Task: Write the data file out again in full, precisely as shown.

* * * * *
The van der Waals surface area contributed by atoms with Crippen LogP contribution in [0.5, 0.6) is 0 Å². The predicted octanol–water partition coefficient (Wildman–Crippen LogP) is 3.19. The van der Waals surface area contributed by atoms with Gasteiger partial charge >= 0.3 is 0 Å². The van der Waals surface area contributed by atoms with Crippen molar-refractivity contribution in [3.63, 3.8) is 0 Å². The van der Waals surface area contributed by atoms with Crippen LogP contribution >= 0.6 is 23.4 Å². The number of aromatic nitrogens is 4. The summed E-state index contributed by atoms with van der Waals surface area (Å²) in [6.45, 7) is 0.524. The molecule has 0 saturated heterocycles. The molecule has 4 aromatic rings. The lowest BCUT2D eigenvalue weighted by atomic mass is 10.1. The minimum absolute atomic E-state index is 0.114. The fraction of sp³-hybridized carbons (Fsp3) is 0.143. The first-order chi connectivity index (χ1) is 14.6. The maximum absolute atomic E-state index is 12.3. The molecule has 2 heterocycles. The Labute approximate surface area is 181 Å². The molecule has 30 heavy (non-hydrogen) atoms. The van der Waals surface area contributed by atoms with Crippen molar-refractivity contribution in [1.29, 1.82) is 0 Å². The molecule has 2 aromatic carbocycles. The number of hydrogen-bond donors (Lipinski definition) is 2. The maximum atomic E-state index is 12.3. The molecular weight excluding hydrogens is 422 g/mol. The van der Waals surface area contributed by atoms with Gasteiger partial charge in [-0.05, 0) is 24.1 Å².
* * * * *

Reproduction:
The van der Waals surface area contributed by atoms with Crippen LogP contribution in [0.5, 0.6) is 0 Å². The predicted octanol–water partition coefficient (Wildman–Crippen LogP) is 3.19. The van der Waals surface area contributed by atoms with Gasteiger partial charge >= 0.3 is 0 Å². The van der Waals surface area contributed by atoms with Crippen molar-refractivity contribution in [3.63, 3.8) is 0 Å². The van der Waals surface area contributed by atoms with Crippen LogP contribution >= 0.6 is 23.4 Å². The number of aromatic nitrogens is 4. The summed E-state index contributed by atoms with van der Waals surface area (Å²) in [6.45, 7) is 0.524. The molecule has 0 saturated heterocycles. The molecule has 4 aromatic rings. The lowest BCUT2D eigenvalue weighted by atomic mass is 10.1. The minimum absolute atomic E-state index is 0.114. The fraction of sp³-hybridized carbons (Fsp3) is 0.143. The first-order chi connectivity index (χ1) is 14.6. The maximum absolute atomic E-state index is 12.3. The molecule has 2 heterocycles. The Labute approximate surface area is 181 Å². The molecule has 30 heavy (non-hydrogen) atoms. The van der Waals surface area contributed by atoms with Crippen molar-refractivity contribution in [1.29, 1.82) is 0 Å². The molecule has 2 aromatic carbocycles. The number of hydrogen-bond donors (Lipinski definition) is 2. The maximum atomic E-state index is 12.3. The molecular weight excluding hydrogens is 422 g/mol. The van der Waals surface area contributed by atoms with Gasteiger partial charge in [-0.05, 0) is 24.1 Å².